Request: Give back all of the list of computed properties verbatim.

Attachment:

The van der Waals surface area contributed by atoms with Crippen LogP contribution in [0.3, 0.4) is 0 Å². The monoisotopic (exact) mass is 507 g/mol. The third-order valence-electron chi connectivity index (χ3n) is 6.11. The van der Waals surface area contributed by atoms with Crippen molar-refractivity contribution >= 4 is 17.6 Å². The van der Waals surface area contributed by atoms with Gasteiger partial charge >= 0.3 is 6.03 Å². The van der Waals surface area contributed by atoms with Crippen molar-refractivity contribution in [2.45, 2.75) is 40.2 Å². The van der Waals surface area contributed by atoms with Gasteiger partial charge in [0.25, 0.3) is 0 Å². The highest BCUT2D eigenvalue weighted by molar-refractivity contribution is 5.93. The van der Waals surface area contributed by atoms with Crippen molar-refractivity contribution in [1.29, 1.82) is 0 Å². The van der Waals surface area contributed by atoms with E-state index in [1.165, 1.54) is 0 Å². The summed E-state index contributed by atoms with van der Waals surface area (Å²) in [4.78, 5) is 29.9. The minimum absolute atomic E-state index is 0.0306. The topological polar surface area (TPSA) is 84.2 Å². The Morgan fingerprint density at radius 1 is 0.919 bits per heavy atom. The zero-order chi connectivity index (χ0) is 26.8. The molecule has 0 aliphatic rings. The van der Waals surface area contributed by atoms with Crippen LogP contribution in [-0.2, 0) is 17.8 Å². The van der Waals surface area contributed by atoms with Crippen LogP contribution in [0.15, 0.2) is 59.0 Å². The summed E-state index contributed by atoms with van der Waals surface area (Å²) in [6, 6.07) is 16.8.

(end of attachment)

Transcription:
The van der Waals surface area contributed by atoms with Crippen LogP contribution in [0.3, 0.4) is 0 Å². The monoisotopic (exact) mass is 507 g/mol. The third-order valence-electron chi connectivity index (χ3n) is 6.11. The van der Waals surface area contributed by atoms with Crippen molar-refractivity contribution >= 4 is 17.6 Å². The van der Waals surface area contributed by atoms with Gasteiger partial charge >= 0.3 is 6.03 Å². The van der Waals surface area contributed by atoms with Crippen molar-refractivity contribution in [2.45, 2.75) is 40.2 Å². The van der Waals surface area contributed by atoms with Gasteiger partial charge in [0.25, 0.3) is 0 Å². The highest BCUT2D eigenvalue weighted by molar-refractivity contribution is 5.93. The van der Waals surface area contributed by atoms with Crippen molar-refractivity contribution in [1.29, 1.82) is 0 Å². The van der Waals surface area contributed by atoms with E-state index in [1.165, 1.54) is 0 Å². The summed E-state index contributed by atoms with van der Waals surface area (Å²) in [4.78, 5) is 29.9. The minimum absolute atomic E-state index is 0.0306. The topological polar surface area (TPSA) is 84.2 Å². The Morgan fingerprint density at radius 1 is 0.919 bits per heavy atom. The zero-order chi connectivity index (χ0) is 26.8. The molecule has 0 aliphatic rings. The van der Waals surface area contributed by atoms with Crippen LogP contribution in [-0.2, 0) is 17.8 Å². The van der Waals surface area contributed by atoms with Crippen LogP contribution in [0.15, 0.2) is 59.0 Å². The summed E-state index contributed by atoms with van der Waals surface area (Å²) in [6, 6.07) is 16.8.